Saturday, January 3, 2009

Pastor Warren at the Inauguration

Pastor Warren at the Inauguration
By Jerome Grossman

On January 20, Barack Obama will be inaugurated as the 44th president of the United States of America. Surprisingly, Obama has invited conservative evangelical Pastor Rick Warren to deliver the religious invocation to the two million people attending the ceremony in Washington, the 300 million Americans watching on television, and the billions around the world watching and listening as power changes hands in the world's unchallenged superpower.

Important political and social groups in the coalition that won the election for Obama are deeply disappointed at the choice of Warren. The pastor is a key figure in the opposition to gay rights, gay marriage and a woman's right to choose abortion. His rhetoric is exceptionally harsh, comparing gay marriage to “An older guy marrying a child" and to "One guy having multiple wives and calling that marriage", as well as comparing gays to pedophiles.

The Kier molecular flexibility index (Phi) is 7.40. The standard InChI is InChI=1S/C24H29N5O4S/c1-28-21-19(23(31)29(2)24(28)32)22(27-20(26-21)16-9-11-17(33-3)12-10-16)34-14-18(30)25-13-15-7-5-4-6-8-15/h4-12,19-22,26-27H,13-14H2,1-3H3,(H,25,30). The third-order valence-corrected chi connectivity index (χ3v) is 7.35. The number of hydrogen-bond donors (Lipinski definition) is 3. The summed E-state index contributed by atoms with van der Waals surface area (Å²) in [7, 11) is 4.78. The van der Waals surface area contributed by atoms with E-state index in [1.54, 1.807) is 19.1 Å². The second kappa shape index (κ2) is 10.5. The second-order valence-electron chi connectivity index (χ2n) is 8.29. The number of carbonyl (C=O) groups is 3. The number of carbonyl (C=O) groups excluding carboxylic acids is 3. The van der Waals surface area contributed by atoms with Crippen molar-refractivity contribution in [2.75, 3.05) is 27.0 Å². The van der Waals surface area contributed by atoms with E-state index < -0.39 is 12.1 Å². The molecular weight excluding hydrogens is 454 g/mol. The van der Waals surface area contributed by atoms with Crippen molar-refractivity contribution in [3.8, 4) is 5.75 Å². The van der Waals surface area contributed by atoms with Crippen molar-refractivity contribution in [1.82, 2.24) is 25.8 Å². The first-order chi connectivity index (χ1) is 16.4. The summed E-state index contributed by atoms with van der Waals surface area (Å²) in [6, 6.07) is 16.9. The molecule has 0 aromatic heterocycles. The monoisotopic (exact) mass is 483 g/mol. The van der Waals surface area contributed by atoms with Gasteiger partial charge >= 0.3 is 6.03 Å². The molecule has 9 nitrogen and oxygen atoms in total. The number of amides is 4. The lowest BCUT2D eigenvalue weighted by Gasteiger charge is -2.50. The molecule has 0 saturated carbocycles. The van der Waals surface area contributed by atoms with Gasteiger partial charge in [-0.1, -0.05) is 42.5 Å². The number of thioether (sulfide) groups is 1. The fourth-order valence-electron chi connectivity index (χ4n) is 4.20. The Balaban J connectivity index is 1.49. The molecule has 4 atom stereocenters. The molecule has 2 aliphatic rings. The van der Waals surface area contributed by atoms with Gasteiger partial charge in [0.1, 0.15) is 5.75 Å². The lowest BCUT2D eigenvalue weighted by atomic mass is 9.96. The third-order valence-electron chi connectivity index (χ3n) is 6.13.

Gays and lesbians and supporters of abortion rights contributed mightily to Obama's campaign and gave him almost all their votes. Other enthusiastic supporters, civil libertarians and believers in the constitutional separation of church and state are stunned by the Warren invitation, that this man will address the world on behalf of Obama and the United States.

But they shouldn't be: they haven't been paying attention. During the campaign, in his march from liberal to the right, Obama vowed to expand President George W. Bush's faith-based initiative. In July, 2008, Obama proposed "Council for Faith-Based and Neighborhood Partnerships" that would include $500 million a year to faith-based service programs across the country. The plan would expand Bush’s programs that have been widely criticized for violating traditional separation of church and state by subsidizing religious institutions.